Literary Citizenship, Taylor Style

Aug 2, 2014 by

reading

The concept of literary citizenship has been coming up in English circles lately. Cathy Day, a leader on the subject, teaches a class on it at neighboring Ball State. Donna Steiner wrote an energizing piece for Hippocampus Magazine on what literary citizenship means in both theoretical and practical terms. Here at Taylor, the English department has been working to build a deeper sense of literary community, to develop opportunities for readers and writers who will always spend much of their time working in solitude. Now there are more ways than ever to engage in literary citizenship here–to, as Steiner says, “…find ways of participating in the network of readers, writers, publishers, literary journals, libraries, and booksellers” and “…seek a balance between what you want out of the literary world and what you can contribute to [it].”

Here’s a list of ideas for 2014-15. Some are general; some are related to the relationship between art and faith that is so important to many of us; and some reference our campus and department very specifically.

  • Come to Tuesdays@2, an informal time to share new work or read a passage from a favorite book. Invite friends. (Note: the 2014-15 meeting may not happen at 2:00…or even on Tuesdays. Stay tuned.)
  • Plan to attend the English Major picnic in the fall. It happens every year in late September. Look for a notice right here on the blog.
  • Plan to attend the second annual Tri-Campus Writers Retreat (Sept 12-14), a weekend retreat hosted by the Taylor English department which combines creative writing students and faculty from Indiana Wesleyan, Anderson, and Taylor Universities, at the John XXIII Retreat Center in Hartford City (creative writing majors get priority, as space is limited).
  • Prepare your best work (creative or scholarly) to submit to the 2015 Making Literature Conference, an undergraduate conference that also features four nationally recognized keynote speakers and a new Saturday exhibitor’s hall, which will include magazines and journals, literary organizations, publishers, and a book sale.
  • Ask how you can help during Making Lit 2015. Invite friends from other colleges; read the work of our guests ahead of time; buy their books.

Parnassus

  • Prepare your best work to submit to Parnassus 2015. Work at Parnassus by taking ENG 300. Come to the Parnassus release party in the spring.
  • Read and discuss the work in Parnassus 2014. Free copies are always available in Reade Center 210; give one to a friend.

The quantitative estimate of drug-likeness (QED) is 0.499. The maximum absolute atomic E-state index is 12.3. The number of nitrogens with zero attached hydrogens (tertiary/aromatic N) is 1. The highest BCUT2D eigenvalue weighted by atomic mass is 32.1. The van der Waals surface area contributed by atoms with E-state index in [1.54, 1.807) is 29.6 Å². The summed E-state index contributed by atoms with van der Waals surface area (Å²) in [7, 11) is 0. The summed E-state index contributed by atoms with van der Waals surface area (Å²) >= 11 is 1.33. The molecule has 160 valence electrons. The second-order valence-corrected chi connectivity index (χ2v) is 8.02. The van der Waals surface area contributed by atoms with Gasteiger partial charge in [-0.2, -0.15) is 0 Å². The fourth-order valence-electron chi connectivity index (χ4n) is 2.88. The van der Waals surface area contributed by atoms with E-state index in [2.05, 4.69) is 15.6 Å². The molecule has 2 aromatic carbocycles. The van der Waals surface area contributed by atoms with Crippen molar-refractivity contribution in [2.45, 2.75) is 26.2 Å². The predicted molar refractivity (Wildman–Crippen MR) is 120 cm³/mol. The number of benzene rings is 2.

• Research, read, and submit to journals that consider undergraduate work. Let us know if something is accepted.
  • Ask about submitting to and attending area undergraduate conferences. Our majors have recently presented, for example, at Cedarville’s conference sponsored by Alpha Kappa Delta, a chapter of Sigma Tau Delta, the International English Honor Society.

English blog

  • Read our department blog, comment on posts of interest to you, and promote it on social media. Check out the variety of links on the right sidebar.
  • Support Taylor English alumni who have recently published work, and expect our support as you begin publishing.
  • Blog about the books you’re reading, what you’re writing, or your journey of art and faith. Read literary blogs, including your peers’, and comment on them.
  • Follow us on Twitter at TaylorU_English. Tweet at us, RT us, and ask friends to follow. The literary conversation is better when it includes more voices.
  • Post, respond to posts, and discuss at our open Facebook group.
  • Apply to work as a tutor at the Writing Center, helping peers learn and grow as writers and getting better yourself. To teach is to learn.

ReliefJournal

Relief, Image, Windhover, Ruminate, Antler, The Other Journal, Saint Katherine Review, Art House America, Rock & Sling, and others

  • Come to the English dept and grab a free copy Books & Culture every other month; we always have extras and they are for you. Let us know which scholarly articles or creative works you enjoyed, and how they relate to your own work.

indy reads

reading poetry

  • Check out the schedules and plan to attend one of the literary events at other Indiana universities, including:

Ball State’s In Print Festival, Purdue’s Visiting Writers series, Notre Dame readings, IUPUI readings, Butler Visiting Writers series, Indiana University readings, and others

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What have we forgotten? Leave a comment.

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2 Comments

  1. Thank you for referencing Donna Steiner’s column in Hippocampus in this great blog post! Love all that your department is doing! Keep it up. – Donna T.

  2. Daniel Bowman, Jr.

    Thanks, Donna! Though I’ve thought a lot about literary citizenship, the Hippocampus piece was what finally inspired me to walk carefully through what we’ve been up to, and consider where we can go next. Hope it has the same effect on other departments! Thanks for publishing it.

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